But guess what? Past performance usually is indicative of a stock's direction "going forward," to quote the Fools. At least in the case of blue-chips, though certainly not flashes-in-the-pan like the late 1990s run-up of Nortel Networks Corp. or Krispy Kreme Doughnuts Inc.
As investors, we have a limited set of tools. By definition, assessing likely future stock performance requires looking at historical record ("past dead money"), unless you have the gifts of a late-night infomercial soothsayer.
You look at the commanding market share of a well-run company, which gives it pricing power; and at its financial resources to fend off upstart rivals. You look to see if most of its products are #1 or #2 in their categories. And you look at the character of management. And the culture of the enterprise.
On the latter point, both Coca-Cola Co. and Procter & Gamble Co. haven't hestitated in the past decade or so to cashier CEOs they felt were not working out. That's rare. That's the character of a good board. As to culture, those two firms and McDonald's Corp. and 3M Co. are relentless innovators, whose culture is all about new-product development. So that's another yardstick: What percentage of sales and profits does the company derive from products that have been on the market five years or less?
And you look at the industry itself. There are, for instance, no good airline stocks - never have been, likely never will be. It's just too easy for would-be rivals to launch a competing carrier that will underprice the incumbents and vapuorize everyone's profits in a price war.
The same goes for automobiles, yet another of the great 20th-century inventions that you would think investors should have made a ton of money from. But no. Production and marketing costs are high, competition is rampant, and consumers are fickle, accounting for the spikes and troughs in Prius sales, for instance, according to volatile pump prices.
I wouldn't buy Ford now, as mightily impressive as its turnaround has been, because the big gains have been made and it is, after all, an auto company. Auto companies make lousy investments. Even after shedding the albatross of Chrysler, Daimler AG (the former DaimlerChrysler AG) boasts a five-year average annual return of just 3.2%. And this is arguably the best-run automaker in the world - indeed, the firm that invented the internal combustion engine we still use - with a wider global reach than its peers.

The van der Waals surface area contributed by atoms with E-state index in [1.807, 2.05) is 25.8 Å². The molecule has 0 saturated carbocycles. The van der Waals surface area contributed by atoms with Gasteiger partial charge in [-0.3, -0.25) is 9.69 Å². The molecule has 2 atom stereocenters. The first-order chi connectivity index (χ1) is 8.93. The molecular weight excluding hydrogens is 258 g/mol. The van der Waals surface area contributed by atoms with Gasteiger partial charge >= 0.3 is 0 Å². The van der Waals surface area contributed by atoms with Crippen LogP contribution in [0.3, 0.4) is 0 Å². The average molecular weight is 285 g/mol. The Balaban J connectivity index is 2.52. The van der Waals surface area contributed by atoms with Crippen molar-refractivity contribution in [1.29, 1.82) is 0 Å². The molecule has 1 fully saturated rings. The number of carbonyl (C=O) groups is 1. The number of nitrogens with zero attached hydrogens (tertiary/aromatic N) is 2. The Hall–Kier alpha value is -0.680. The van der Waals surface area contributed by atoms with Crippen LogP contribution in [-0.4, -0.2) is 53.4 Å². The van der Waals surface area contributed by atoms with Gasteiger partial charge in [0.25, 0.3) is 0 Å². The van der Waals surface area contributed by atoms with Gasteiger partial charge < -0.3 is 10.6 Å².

It's just too simple to assert, as Fool does, that a stock "wrongly" dismissed as dead money now and forever is likely a good buy because, on that consensus opinion, it's priced so cheaply. I'll go out on a limb here with a good word for Royal Bank of Canada and note that it's five-year average annual return is an unimpressive 4.6%.
Of course, that period coincides with the epic global financial meltdown, when all financial stocks took a pummeling. That RBC stock still appreciate at all during that time is impressive. Then you look further back in history, and see that RBC's 10-year average annual return is 13.2%. Closer, that is, to the stock's true history and potential. And I won't mention how much more profitable RBC will become if, as it has said, it proceeds to dispose of its albatross of chronically underperforming U.S. banks, goosing its overall margins and padding its capital reserves in one go.
Nothing says do-nothing stocks can't rise from the dead. It just doesn't happen very often. I couldn't help noticing that in financial blogger Barry Ritholtz's list of five non-financial vocations from which investors can learn, published recently in the Washington Post, the first one he cites is "Historian."
I majored in history, so I have a bias that says a stock I'm told is "just resting" is destined to remain nailed to the perch rather than for reasons unknown begin flying loop the loops. There are too many tood stocks out there to take chances on ones that have disappointed investors for years. Exceptions make the rule, but the retirement kitty goes into stocks with a strong pulse.